Jean Saunders, an immigration attorney for the Carolinas chapter of The American Immigration Lawyers Association, said such legislation would clash with federal laws and hamper community policing activities, strain law enforcement budgets and discourage neighborhood cooperation.
In July, a federal judge gutted Arizona's new law, which required law enforcement to check immigration status while enforcing other laws. Arizona's governor has appealed the injunction.
Sen. Larry Grooms, a Berkeley County Republican, had introduced similar legislation late in the last legislative session, but the bill did not have time to move beyond the committee level.
Roan Garcia-Quintana, the executive director of Americans Have Had Enough! and a fixture at legislative panel meetings addressing immigration, voiced his support for Grooms' effort.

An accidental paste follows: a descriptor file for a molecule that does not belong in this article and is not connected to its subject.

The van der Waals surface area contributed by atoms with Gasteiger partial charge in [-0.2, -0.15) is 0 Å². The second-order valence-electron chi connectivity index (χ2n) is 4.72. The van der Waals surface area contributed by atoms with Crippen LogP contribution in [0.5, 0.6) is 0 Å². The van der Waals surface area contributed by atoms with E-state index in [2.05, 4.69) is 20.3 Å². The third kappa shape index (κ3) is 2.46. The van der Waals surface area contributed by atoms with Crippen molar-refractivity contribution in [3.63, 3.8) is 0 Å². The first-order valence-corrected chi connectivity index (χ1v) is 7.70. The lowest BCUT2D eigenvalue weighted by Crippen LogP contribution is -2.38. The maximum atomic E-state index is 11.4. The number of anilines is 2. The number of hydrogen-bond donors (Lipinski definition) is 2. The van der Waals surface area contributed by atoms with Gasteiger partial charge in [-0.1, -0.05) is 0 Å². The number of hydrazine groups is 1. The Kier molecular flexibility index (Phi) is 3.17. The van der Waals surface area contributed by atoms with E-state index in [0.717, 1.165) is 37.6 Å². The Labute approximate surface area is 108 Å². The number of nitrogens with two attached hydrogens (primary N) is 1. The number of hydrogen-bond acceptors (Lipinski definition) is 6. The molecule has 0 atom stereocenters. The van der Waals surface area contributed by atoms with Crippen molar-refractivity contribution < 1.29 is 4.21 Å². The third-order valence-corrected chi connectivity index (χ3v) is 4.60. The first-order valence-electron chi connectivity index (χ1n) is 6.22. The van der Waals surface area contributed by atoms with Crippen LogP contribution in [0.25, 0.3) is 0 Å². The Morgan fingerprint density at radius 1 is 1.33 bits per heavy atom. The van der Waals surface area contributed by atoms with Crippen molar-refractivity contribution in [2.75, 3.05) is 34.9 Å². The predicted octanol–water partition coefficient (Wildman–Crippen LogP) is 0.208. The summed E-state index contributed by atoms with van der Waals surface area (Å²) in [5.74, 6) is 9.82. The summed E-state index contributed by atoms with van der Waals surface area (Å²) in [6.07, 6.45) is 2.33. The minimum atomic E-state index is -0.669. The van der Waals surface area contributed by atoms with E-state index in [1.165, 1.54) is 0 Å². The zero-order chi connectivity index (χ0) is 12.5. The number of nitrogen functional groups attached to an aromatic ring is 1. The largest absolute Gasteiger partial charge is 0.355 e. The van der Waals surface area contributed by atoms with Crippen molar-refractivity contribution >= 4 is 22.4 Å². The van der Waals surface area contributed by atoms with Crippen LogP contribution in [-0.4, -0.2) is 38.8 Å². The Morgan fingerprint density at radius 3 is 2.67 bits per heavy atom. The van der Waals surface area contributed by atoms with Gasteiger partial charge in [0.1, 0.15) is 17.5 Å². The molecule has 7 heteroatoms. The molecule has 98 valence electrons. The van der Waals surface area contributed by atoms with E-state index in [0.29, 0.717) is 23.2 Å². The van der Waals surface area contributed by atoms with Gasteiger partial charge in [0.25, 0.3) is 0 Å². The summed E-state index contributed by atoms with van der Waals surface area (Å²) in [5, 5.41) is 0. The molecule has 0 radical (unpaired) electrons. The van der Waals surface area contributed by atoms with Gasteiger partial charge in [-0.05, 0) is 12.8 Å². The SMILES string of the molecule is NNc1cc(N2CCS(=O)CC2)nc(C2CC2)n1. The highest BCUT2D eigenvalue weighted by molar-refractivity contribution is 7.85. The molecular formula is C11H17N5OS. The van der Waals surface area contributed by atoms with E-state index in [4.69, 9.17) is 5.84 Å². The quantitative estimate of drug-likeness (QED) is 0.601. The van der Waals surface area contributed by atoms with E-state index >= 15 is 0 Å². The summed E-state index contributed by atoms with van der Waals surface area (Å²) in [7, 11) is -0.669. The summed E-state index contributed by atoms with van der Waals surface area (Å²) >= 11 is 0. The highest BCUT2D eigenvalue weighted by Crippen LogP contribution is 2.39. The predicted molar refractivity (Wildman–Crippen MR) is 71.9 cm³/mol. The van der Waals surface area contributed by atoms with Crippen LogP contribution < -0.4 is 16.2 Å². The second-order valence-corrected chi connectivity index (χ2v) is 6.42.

"American citizens in general and South Carolinians in particular have not given their consent of higher taxes, crowded schools, jammed emergency rooms ... and welfare and other services subsidizing poverty-prone immigrants," said the Cuban immigrant.
S.C. Appleseed Legal Justice Center attorney Tammy Besherse testified that the cost of enforcing an Arizona-style law would be crippling to South Carolina.
The meeting was one of a series held across the state to gather public comments on efforts to reduce illegal immigration in South Carolina.